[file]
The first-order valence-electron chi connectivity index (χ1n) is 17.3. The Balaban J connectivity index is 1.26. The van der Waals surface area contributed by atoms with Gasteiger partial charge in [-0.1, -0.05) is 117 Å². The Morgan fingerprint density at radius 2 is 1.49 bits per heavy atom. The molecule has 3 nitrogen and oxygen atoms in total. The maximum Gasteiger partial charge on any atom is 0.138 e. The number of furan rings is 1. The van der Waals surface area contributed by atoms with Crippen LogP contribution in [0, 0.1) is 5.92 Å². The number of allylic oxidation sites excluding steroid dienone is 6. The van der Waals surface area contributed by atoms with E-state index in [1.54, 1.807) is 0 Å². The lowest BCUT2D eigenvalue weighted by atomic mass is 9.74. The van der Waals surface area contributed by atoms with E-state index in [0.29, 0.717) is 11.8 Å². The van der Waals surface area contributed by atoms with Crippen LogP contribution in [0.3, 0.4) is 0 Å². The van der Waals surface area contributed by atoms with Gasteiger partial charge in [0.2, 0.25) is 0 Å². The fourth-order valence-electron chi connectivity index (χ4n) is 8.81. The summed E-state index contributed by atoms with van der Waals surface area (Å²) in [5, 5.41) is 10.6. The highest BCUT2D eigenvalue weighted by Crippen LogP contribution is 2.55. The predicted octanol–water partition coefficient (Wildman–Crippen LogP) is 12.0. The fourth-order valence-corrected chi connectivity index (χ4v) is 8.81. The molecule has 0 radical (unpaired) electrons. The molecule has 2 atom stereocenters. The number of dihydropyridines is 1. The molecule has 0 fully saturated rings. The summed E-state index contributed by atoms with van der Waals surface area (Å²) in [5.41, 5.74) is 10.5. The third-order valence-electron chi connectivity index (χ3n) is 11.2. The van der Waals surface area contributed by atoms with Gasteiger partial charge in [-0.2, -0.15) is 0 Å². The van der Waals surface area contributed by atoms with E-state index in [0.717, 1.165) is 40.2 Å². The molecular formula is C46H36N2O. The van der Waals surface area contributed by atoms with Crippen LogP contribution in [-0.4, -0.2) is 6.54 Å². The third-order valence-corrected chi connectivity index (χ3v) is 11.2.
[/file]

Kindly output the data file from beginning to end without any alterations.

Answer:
The first-order valence-electron chi connectivity index (χ1n) is 17.3. The Balaban J connectivity index is 1.26. The van der Waals surface area contributed by atoms with Gasteiger partial charge in [-0.1, -0.05) is 117 Å². The Morgan fingerprint density at radius 2 is 1.49 bits per heavy atom. The molecule has 3 nitrogen and oxygen atoms in total. The maximum Gasteiger partial charge on any atom is 0.138 e. The number of furan rings is 1. The van der Waals surface area contributed by atoms with Crippen LogP contribution in [0, 0.1) is 5.92 Å². The number of allylic oxidation sites excluding steroid dienone is 6. The van der Waals surface area contributed by atoms with E-state index in [1.54, 1.807) is 0 Å². The lowest BCUT2D eigenvalue weighted by atomic mass is 9.74. The van der Waals surface area contributed by atoms with E-state index in [0.29, 0.717) is 11.8 Å². The van der Waals surface area contributed by atoms with Crippen LogP contribution in [0.3, 0.4) is 0 Å². The van der Waals surface area contributed by atoms with Gasteiger partial charge in [0.2, 0.25) is 0 Å². The fourth-order valence-electron chi connectivity index (χ4n) is 8.81. The summed E-state index contributed by atoms with van der Waals surface area (Å²) in [5, 5.41) is 10.6. The highest BCUT2D eigenvalue weighted by Crippen LogP contribution is 2.55. The predicted octanol–water partition coefficient (Wildman–Crippen LogP) is 12.0. The fourth-order valence-corrected chi connectivity index (χ4v) is 8.81. The molecule has 0 radical (unpaired) electrons. The molecule has 2 atom stereocenters. The number of dihydropyridines is 1. The molecule has 0 fully saturated rings. The summed E-state index contributed by atoms with van der Waals surface area (Å²) in [5.41, 5.74) is 10.5. The third-order valence-electron chi connectivity index (χ3n) is 11.2. The van der Waals surface area contributed by atoms with Gasteiger partial charge in [-0.2, -0.15) is 0 Å². The van der Waals surface area contributed by atoms with E-state index in [0.717, 1.165) is 40.2 Å². The molecular formula is C46H36N2O. The van der Waals surface area contributed by atoms with Crippen LogP contribution in [-0.4, -0.2) is 6.54 Å². The third-order valence-corrected chi connectivity index (χ3v) is 11.2.